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Sweatshops not worthy of trust

By Jennie Mahalick
Arizona Daily Wildcat,
February 4, 2000
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To the editor,

In the 2/2/00 issue of the Arizona Daily Wildcat, President Likins stated, "The question that is haunting this long dialogue [over sweatshops] is: Can you work with the corporations, or are they unworthy of that trusting collaboration?" Knowing that the President of my university is exploring a "trusting collaboration" with anyone that exploits workers and the environment disturbs me. To gain more money, corporations use sweatshops that pay ridiculously low wages and are set up in countries with weak environmental standards. This is not in dispute! United Students Against Sweatshops have sent delegations to various sweatshop factories. I have seen many of these student's videos. These factories are surrounded by barbed wire and armed guards. Students are kept out by force. Safely away from factories, workers (young women of color) describe sexual harassment, physical abuse, extreme overtime, unsafe working conditions, no health benefits and racist insults from foreign managers. These women have been fired and had their lives threatened for attempting to organize unions. Clearly, the corporations in question cannot be trusted. A monitoring system is necessary to guard against corporate exploitation. The FLA, Likins' preferred monitoring system, is dominated by the corporations we do not trust.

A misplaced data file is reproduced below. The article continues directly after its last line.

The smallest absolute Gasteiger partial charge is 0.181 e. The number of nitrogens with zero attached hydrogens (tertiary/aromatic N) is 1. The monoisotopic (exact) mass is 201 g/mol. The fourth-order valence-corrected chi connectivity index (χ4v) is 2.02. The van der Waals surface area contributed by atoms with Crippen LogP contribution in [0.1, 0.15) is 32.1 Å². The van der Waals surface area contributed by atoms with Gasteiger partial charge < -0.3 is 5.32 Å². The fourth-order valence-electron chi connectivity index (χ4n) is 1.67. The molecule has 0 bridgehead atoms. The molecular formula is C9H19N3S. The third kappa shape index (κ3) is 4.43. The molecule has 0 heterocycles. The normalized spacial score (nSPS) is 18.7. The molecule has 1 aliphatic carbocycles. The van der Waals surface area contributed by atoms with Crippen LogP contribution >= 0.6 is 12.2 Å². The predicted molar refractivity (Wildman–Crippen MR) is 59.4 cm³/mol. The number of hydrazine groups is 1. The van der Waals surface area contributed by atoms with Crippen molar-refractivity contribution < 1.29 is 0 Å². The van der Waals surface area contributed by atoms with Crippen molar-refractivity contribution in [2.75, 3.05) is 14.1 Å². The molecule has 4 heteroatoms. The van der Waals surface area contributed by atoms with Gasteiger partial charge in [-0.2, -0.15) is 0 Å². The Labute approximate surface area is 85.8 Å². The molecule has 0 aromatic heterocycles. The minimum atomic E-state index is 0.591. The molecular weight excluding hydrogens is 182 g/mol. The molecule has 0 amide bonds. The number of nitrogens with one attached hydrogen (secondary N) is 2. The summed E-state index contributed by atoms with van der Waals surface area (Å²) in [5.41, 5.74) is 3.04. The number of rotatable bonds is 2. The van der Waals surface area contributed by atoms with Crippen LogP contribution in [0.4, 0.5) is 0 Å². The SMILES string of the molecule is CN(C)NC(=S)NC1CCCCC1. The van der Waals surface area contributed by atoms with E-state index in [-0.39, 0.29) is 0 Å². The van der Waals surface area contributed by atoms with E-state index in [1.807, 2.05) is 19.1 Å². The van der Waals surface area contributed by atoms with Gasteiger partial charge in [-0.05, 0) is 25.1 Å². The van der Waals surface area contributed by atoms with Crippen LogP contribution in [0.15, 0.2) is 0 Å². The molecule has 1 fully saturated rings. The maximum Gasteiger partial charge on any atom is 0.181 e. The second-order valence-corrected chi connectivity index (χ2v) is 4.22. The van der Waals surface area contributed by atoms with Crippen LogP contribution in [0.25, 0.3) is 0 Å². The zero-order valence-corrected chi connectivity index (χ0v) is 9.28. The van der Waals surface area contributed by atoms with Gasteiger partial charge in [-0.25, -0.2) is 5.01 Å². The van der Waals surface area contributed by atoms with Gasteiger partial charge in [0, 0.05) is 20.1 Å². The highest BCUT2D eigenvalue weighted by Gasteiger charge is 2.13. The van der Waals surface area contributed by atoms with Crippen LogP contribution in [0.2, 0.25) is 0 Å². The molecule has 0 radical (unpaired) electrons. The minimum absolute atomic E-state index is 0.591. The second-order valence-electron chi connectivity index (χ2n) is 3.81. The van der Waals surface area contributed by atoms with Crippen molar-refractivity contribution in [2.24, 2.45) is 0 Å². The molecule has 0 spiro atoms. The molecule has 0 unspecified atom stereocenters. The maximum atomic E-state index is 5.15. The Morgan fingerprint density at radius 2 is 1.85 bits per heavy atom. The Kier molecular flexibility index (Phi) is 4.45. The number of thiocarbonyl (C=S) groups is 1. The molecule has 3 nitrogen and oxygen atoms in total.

This is a blatant conflict of interest! Furthermore, the issue of announced visits is not a "moot" point. The FLA charter only calls for unannounced visits to occur at a small percentage of designated factories.

The FLA does not call for full public disclosure of factory locations. The Campaign for Fair Labor Rights distributed a report explaining Nike's disclosure of "model" factories only. The FLA does not do any of the following, while the WRC does: aid workers in protecting their rights, provide truly independent monitoring, give students and universities a fair voice, make reports public or issue sanctions determined by people without corporate influences. The FLA can easily cover up abuses and has motive to do so. Awareness is lacking when "trusting collaboration" with exploitative, money hungry, uncaring people is attempted.

Jennie Mahalick

History senior

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